I used the conduit clamps for the super strut to make the whole rack removable with 4 bolts. The untreated wood slats are sure to fair very poorly in the weather but I'm already debating what to replace them with; perhaps plywood or expanded metal mesh. The steel frame of the bed is incredible light and rigid, being a continuous welded loop of square tubing with no breaks in it there is very little flex, even from corner to corner, and weighs less then most baskets half the size.

Of course with a roof load the goal to keep it as low and light as possible, so I doubt I would throw that much fuel up there, but I would probably keep a few pelican cases of essential gear that I wanted fast access to and not be buried somewhere in the back cargo area. Likely my camp kitchen, recovery gear, tools, and probably a few light drybags with superfluous light things like extra clothing.

I'd  like to add a wind faring to the front eventually, and if I'm dreaming big an LED light bar but that's unlikely at this point. The Bed frame was free from a friend cleaning house so the total cost of the roof rack was around $40 for superstrut and hardware.
share your tobacco and your kindling, but never your sauna or your woman.


I dunno if they're made for the Element, it not being a typical offroad/bugout rig, but you might look for MOLLE panels.  I saw 'em for Tacomas, 4runners, and various Jeeps: panels that screw into various locations, and can be used either for attaching MOLLE pouches or just hanging tools.  Even in the beds of pickups.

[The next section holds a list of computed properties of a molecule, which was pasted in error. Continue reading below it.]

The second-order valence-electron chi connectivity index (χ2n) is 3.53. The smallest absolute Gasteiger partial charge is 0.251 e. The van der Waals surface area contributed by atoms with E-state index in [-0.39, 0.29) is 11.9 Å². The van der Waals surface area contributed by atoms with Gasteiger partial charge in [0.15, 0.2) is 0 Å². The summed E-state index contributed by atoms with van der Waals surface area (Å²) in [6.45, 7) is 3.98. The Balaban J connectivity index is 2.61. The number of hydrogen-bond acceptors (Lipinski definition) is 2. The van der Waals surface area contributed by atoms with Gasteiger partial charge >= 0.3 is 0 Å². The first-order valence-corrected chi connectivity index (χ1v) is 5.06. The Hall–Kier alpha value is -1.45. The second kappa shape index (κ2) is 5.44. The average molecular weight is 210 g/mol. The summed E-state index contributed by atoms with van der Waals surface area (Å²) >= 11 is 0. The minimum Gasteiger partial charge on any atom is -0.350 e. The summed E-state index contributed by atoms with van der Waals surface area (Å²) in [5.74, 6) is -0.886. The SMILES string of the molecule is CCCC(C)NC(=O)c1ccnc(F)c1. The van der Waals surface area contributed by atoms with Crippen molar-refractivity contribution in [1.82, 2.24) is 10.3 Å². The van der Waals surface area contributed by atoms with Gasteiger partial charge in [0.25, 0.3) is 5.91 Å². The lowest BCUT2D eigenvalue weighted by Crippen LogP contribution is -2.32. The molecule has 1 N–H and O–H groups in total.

It actually looks pretty neat, I just don't want expensive and easily-detached items in the bed of my truck; I kinda want a MOLLE panel that would attach to the rear bulkhead of the cab, behind the back seats.

...I hear ya about fuel economy, though. :'(


I've been trying to make some seat backers to get all of my tools and recovery gear off the floor (currently its all in a milk crate behind the drivers seat...not the safest in a crash. I made some pretty great ones as far as organization goes but the massive weight made sagging and attaching them a problem...need to revisit the issue soonish. I even had some level III rifle plates in the seat backers, but yet again more weight.
share your tobacco and your kindling, but never your sauna or your woman.


I've seen people use wire grid panels, then either MOLLE pouches for smaller stuff or just strapping larger items to the grid.

I can't find a good picture now of course, but if you search up "molle grid car" and picture wire grid instead of the expensive MOLLE options, you'll get the idea.